The right moves: Women are the answer to skills shortage in the construction industry
The construction industry in Ireland, and all professions associated with it, are operating at full capacity, with all sectors reporting problems in recruiting staff. This is causing some problems and construction professionals are telling me that it has become difficult to get snagging lists attended to, and indeed to get companies to tender for work.
All that is understandable when one remembers that there were 250,000 people involved in the industry before the crash, and that less than 100,000 people are now handling the equivalent of three-quarters of the pre-crash workload.
But the labour shortage has real implications for the economy and society. The industry will struggle to deliver critical government strategies in housing and infrastructure, such as the National Development Plan (NDP). But, surely, employing more women in the sector would make a big difference. The CSO estimates that only 5pc of those employed in the sector are women, and a recent report by the Construction Industry Federation (CIF) says that just 10pc of its member firm employees are women. Men account for between 97pc and 99pc of senior management roles.
So why can't the industry attract more women? Krystyna Rawicz, a pioneer in the building surveying world, says that the problem is a cultural one. She reports that women commonly work as electricians, plumbers and in other trades, in eastern-European countries. Whilst she has blazed a trail as a role model for the professions and the trades here, she reports that there is zero interest from schools in hearing from her as part of the SCSI Outreach programme. Nor is she aware of "any effort by any body, to attract women into the trades."
The problem struck her last week when she ran a series of meetings with contractors, quantity surveyors, architects, engineers, mechanical and electrical and facades consultants, as part of an €11m development project she is managing. She was the only woman at any of the meetings.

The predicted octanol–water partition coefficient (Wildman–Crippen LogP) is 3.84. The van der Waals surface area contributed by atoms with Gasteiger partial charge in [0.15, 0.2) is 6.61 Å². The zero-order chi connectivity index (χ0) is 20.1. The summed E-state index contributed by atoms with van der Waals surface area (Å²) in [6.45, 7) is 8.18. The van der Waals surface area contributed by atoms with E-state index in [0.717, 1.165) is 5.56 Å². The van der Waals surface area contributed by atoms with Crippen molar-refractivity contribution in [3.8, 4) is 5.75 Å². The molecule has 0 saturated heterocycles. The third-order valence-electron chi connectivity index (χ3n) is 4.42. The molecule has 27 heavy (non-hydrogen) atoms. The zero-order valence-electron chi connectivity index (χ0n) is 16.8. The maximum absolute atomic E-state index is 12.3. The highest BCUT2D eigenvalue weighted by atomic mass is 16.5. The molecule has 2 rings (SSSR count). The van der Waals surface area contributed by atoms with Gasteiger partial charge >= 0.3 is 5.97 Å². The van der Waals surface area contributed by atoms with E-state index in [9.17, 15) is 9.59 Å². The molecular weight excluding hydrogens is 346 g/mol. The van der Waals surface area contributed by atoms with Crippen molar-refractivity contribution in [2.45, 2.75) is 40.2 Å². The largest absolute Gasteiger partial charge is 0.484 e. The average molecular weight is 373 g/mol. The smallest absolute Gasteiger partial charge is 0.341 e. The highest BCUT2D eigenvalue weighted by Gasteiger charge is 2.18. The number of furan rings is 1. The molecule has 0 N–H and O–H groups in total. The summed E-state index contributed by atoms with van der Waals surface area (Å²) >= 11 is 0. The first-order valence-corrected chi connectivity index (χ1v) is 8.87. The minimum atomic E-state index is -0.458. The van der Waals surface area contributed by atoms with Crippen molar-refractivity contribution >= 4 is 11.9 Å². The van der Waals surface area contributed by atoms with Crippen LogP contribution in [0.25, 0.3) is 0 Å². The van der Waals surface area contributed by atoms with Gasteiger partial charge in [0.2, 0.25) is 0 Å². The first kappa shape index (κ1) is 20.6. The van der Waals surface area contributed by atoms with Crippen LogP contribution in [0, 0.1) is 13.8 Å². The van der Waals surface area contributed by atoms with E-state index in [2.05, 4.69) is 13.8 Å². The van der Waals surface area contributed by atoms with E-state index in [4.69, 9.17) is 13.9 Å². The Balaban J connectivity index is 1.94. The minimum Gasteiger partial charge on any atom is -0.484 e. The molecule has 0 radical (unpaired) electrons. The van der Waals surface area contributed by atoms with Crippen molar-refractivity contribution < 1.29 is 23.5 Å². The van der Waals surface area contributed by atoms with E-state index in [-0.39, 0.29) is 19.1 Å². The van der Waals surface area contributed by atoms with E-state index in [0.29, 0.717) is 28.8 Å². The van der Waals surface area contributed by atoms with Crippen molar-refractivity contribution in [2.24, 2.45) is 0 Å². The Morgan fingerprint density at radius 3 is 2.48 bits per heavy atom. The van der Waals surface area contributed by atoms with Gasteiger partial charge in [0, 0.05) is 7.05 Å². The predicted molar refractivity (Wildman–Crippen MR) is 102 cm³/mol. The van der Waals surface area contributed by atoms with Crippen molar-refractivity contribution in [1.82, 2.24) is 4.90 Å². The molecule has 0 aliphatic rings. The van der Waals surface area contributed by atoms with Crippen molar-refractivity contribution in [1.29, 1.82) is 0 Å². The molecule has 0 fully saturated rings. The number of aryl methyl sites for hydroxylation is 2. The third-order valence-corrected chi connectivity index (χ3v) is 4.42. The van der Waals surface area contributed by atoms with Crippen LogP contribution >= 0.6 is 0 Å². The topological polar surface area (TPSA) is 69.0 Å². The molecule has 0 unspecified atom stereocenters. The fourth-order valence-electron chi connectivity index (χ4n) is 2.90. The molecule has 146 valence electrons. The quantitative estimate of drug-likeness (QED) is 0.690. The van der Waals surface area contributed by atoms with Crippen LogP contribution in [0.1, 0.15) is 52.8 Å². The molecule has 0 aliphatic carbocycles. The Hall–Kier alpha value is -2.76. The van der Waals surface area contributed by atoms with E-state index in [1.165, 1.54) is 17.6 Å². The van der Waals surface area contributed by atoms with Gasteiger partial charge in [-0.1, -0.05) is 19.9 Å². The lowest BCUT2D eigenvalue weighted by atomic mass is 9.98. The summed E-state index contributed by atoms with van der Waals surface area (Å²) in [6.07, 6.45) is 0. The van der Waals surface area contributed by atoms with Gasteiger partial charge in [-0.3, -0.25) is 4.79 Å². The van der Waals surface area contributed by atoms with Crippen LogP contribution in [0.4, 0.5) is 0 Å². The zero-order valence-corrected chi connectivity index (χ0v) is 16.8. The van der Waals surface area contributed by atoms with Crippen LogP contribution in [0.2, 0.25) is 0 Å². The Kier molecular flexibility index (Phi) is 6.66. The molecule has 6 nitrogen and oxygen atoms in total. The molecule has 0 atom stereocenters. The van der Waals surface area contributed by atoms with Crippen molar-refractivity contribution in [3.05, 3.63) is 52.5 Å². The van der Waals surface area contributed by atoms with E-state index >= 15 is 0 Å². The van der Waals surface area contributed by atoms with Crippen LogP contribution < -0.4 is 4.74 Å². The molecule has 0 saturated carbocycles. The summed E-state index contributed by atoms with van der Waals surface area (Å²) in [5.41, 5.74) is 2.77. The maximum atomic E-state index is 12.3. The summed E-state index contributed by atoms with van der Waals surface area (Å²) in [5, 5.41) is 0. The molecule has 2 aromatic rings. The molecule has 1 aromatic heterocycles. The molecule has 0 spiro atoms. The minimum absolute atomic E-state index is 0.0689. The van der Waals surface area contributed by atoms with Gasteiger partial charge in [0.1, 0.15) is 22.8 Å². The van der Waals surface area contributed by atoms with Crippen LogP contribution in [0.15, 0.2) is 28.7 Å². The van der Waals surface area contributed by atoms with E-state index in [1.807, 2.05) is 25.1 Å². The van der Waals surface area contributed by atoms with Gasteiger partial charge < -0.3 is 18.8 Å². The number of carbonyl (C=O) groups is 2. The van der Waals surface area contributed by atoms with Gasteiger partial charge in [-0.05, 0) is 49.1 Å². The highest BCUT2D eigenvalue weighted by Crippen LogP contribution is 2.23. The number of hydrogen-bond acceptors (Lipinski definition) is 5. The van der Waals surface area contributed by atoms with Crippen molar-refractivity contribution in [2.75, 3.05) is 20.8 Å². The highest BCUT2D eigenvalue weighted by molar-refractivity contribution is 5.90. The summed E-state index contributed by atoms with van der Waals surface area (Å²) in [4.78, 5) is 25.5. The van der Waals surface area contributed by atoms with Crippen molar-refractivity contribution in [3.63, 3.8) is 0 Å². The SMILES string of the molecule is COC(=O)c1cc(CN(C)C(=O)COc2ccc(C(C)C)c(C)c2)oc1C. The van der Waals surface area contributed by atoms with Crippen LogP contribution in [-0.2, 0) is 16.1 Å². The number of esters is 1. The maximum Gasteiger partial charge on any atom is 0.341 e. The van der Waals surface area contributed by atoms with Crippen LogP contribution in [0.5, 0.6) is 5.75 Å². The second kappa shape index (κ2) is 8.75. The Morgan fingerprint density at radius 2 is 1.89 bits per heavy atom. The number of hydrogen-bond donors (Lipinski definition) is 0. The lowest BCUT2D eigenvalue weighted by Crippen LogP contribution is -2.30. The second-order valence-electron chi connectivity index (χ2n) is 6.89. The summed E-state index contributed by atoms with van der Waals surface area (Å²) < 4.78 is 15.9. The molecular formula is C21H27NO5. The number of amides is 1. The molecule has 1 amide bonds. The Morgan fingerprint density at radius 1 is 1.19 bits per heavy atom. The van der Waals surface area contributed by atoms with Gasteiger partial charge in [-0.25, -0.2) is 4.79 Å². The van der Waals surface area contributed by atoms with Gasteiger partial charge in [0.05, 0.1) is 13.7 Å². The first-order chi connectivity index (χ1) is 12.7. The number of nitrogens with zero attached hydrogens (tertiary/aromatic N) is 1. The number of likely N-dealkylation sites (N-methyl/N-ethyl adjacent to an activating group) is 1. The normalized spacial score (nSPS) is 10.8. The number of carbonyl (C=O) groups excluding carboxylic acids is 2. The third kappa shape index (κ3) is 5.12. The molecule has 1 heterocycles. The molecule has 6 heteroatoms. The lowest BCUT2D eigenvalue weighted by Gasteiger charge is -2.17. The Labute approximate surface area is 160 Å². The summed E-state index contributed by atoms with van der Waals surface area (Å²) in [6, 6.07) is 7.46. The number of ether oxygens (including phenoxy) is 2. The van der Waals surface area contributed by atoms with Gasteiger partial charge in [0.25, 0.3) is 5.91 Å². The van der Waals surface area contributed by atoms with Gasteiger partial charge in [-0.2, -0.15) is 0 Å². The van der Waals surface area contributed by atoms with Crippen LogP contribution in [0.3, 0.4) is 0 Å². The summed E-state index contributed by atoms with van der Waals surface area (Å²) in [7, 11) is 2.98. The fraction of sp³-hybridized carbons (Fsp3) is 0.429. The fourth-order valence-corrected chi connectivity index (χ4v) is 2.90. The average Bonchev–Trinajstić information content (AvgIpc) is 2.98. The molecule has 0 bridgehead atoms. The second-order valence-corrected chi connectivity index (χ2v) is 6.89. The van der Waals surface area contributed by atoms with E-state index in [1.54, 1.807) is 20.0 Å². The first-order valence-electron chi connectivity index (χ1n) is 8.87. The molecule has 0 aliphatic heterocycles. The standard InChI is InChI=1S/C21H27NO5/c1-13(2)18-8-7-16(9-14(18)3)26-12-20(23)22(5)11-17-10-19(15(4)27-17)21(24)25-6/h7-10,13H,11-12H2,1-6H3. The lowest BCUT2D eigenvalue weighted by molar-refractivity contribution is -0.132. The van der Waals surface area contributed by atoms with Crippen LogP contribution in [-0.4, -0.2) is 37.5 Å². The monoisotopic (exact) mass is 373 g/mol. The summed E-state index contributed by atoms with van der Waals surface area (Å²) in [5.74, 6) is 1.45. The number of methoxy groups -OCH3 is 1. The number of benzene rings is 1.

The CIF certainly recognises the problem and has come up with a series of recommendations to members on how they can achieve a better gender balance. The CIF is of the view that "gender-stereotyping, and an outdated image of the industry, are contributing to the low number of women taking construction subjects at second level and entering into apprenticeships".
Better health and safety and increasing use of technology are making the industry more attractive to young people. But I suggest that the most powerful impact will be made by role models such as Carole Smillie, Director with Bennett Construction and Bennett Property; Anne Dooley, Managing Director of Winthrop Engineering; and Tara Flynn, Director of Paul Flynn Construction and the first female Chair of the CIF Galway branch.
As part of its year long "Building Equality Campaign", the CIF also has an excellent section on its website showing videos of women role models, and I encourage every school to show these to their students. As Louise Martin, Environmental Health and Safety Advisor with Walls Construction concludes: "The industry doesn't care if you are a man or a woman."
Dublin 8 Is Ripe For Investment
On Friday last I was at the Teeling Whiskey Distillery in Newmarket, D8, to speak at an event organised by technology company, Oracle. John David, Oracle's Corporate Account Manager for Ireland explained that Oracle has completely revitalised its HCM cloud solution with emerging technologies, allowing HR professionals, managers and execs to spend more of their time engaging directly with their employees - a strategy I was encouraging myself in this column recently.
I handled a lot of properties in Dublin 8 over my years as an agent, but I have lost touch with the area more recently. However, my eyes were opened when I saw the numbers of people walking around. There are three cranes at Newmarket and a number of new developments are planned. Newmarket, a pleasant cobblestoned square, surrounded by mostly industrial buildings, is being transformed.
At the heart of this regeneration is the Teeling Whiskey Distillery, a largely-new building of 4,000 sq m, which is bringing throngs of visitors and tour buses into the area. Over 500 people toured the distillery on Friday and Jack Teeling told us that they are exporting to over 60 countries.
Of course, it would have been a better strategy five years ago, but with plenty of under-utilised properties in the Newmarket and Liberties area, it strikes me that that this location, near St Stephens Green, has huge potential.